President Trump’s reelection team is accusing former Vice President Joseph R. Biden of making “racist” remarks.
Mr. Biden said in an interview that black voters who are on the fence over whether to support him or Mr. Trump in the presidential race “ain’t black.”
“It is clear now more than ever, following these racist and dehumanizing remarks, that Joe Biden believes Black men and women are incapable of being independent or free thinking,” said Katrina Pierson, a Trump campaign spokesperson. “He truly believes that he, a 77-year-old white man, should dictate how Black people should behave.”
Ms. Pierson said Mr. Biden, who served as vice president under the first black president, has a sordid history on race and that his comments “proved what a growing number of Black Americans and I have always known: Joe Biden does not deserve our votes.”
In his interview with Charlamagne Tha God, of the morning show “The Breakfast Club,” Mr. Biden sought to drive home the idea that he is a bigger advocate for black voters than Mr. Trump.
“If you have a problem figuring out whether you’re for me or Trump, then you ain’t black,” Mr. Biden said.
Sen. Tim Scott of South Carolina, the lone black Republican in the Senate, said he was “shocked and surprised” when he heard about Mr. Biden’s comments.
“This is the type of negative, race-baiting rhetoric that is the lowest denominator in this nation, and it’s got to stop,” Mr. Scott told reporters in a conference call organized by the Trump campaign. “I was struck by the condescension and the arrogance in his comments. I could not believe my ears that he would stoop so low to tell folks what they should do, how they should think and what it means to be black.”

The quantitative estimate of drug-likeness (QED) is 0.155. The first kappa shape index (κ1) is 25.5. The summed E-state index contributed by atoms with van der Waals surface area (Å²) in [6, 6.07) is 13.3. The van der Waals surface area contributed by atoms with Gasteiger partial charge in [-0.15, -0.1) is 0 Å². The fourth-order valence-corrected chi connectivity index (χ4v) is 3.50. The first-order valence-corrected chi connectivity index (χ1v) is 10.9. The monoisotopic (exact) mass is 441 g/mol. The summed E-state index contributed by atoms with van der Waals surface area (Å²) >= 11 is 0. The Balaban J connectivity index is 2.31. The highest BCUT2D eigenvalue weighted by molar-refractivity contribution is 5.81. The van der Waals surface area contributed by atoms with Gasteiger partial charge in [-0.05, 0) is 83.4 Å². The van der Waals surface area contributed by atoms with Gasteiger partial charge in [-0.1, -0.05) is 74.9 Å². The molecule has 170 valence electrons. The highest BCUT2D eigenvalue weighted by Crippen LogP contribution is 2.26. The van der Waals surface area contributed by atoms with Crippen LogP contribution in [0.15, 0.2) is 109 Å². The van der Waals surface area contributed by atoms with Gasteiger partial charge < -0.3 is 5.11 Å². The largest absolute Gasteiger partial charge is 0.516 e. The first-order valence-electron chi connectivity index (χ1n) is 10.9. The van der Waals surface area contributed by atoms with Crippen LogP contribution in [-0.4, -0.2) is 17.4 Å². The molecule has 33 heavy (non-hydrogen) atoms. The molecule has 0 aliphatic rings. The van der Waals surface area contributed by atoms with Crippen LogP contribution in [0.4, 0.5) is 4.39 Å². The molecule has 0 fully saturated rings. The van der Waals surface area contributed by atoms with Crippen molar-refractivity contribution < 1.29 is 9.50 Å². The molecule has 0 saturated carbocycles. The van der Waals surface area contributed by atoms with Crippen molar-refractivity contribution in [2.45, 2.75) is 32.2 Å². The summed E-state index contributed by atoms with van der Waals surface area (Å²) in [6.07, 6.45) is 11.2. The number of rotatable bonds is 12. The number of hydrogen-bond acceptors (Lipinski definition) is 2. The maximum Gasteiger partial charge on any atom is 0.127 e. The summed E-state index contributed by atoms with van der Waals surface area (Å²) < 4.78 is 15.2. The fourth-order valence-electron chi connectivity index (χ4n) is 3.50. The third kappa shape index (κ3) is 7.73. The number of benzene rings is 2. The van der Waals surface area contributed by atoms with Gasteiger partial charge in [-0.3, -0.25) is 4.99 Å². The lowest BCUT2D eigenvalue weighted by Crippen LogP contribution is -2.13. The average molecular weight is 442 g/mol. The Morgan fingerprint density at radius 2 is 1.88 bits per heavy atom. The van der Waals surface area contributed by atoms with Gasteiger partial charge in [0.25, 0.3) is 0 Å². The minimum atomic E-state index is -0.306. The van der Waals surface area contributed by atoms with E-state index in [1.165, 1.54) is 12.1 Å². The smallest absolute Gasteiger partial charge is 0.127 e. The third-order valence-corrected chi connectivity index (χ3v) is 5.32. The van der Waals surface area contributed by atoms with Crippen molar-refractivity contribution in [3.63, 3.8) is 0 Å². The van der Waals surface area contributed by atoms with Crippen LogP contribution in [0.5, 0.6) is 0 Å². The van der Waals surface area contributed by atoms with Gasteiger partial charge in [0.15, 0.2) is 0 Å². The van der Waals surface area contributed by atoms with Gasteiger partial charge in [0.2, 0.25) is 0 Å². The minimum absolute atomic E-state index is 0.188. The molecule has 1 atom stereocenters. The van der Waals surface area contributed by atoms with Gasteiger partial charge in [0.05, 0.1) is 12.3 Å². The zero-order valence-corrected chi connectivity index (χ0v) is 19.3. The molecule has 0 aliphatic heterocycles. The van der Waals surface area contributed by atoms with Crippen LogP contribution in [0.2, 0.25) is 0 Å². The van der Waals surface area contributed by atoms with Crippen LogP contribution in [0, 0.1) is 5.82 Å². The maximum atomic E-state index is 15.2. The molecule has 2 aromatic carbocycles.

He called on Democrats to disavow Mr. Biden’s remarks.
Mr. Scott and Ms. Pierson also said Mr. Trump has a better record than Mr. Biden on helping minorities.
“I would love to have a policy contrast with Joe Biden and President Trump on the things that we’ve been able to accomplish,” Mr. Scott said.
He pointed to Mr. Trump’s support of Mr. Scott’s proposal for “opportunity zones” that are spurring investment in 8,700 low-income communities nationwide. Mr. Scott also raised Mr. Trump’s achievement of criminal-justice reform, which is aimed in part at reversing rigid sentencing guidelines from a Biden-backed crime bill in the 1990s that resulted in harsh prison sentences disproportionately for minorities.
Ms. Pierson said the administration is “undoing that damage” with legislation that has given prison inmates a second chance.
Mr. Scott also noted that Mr. Trump pushed through the highest level of permanent funding ever for historically black colleges and universities.